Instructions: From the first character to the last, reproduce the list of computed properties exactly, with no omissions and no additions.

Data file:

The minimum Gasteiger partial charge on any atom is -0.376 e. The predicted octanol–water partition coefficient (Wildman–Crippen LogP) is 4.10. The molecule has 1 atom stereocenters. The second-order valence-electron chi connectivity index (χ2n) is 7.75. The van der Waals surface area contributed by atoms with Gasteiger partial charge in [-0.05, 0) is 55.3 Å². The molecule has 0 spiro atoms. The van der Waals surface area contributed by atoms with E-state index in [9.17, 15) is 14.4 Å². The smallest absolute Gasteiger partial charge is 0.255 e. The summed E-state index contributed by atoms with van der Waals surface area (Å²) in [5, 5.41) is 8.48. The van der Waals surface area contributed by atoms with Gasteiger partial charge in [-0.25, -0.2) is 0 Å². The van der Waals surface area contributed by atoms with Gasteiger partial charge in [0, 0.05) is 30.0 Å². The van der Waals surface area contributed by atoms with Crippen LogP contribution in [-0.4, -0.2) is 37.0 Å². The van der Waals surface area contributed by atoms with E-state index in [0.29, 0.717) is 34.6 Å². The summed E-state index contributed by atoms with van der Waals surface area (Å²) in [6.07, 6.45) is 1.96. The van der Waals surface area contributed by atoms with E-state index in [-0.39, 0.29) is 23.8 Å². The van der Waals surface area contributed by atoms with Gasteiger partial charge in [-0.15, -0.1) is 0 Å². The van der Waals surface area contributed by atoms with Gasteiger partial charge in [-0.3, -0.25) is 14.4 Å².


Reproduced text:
The minimum Gasteiger partial charge on any atom is -0.376 e. The predicted octanol–water partition coefficient (Wildman–Crippen LogP) is 4.10. The molecule has 1 atom stereocenters. The second-order valence-electron chi connectivity index (χ2n) is 7.75. The van der Waals surface area contributed by atoms with Gasteiger partial charge in [-0.05, 0) is 55.3 Å². The molecule has 0 spiro atoms. The van der Waals surface area contributed by atoms with E-state index in [9.17, 15) is 14.4 Å². The smallest absolute Gasteiger partial charge is 0.255 e. The summed E-state index contributed by atoms with van der Waals surface area (Å²) in [5, 5.41) is 8.48. The van der Waals surface area contributed by atoms with Gasteiger partial charge in [-0.25, -0.2) is 0 Å². The van der Waals surface area contributed by atoms with Gasteiger partial charge in [0, 0.05) is 30.0 Å². The van der Waals surface area contributed by atoms with Crippen LogP contribution in [-0.4, -0.2) is 37.0 Å². The van der Waals surface area contributed by atoms with E-state index in [0.29, 0.717) is 34.6 Å². The summed E-state index contributed by atoms with van der Waals surface area (Å²) in [6.07, 6.45) is 1.96. The van der Waals surface area contributed by atoms with E-state index in [-0.39, 0.29) is 23.8 Å². The van der Waals surface area contributed by atoms with Gasteiger partial charge in [-0.15, -0.1) is 0 Å². The van der Waals surface area contributed by atoms with Gasteiger partial charge in [-0.3, -0.25) is 14.4 Å².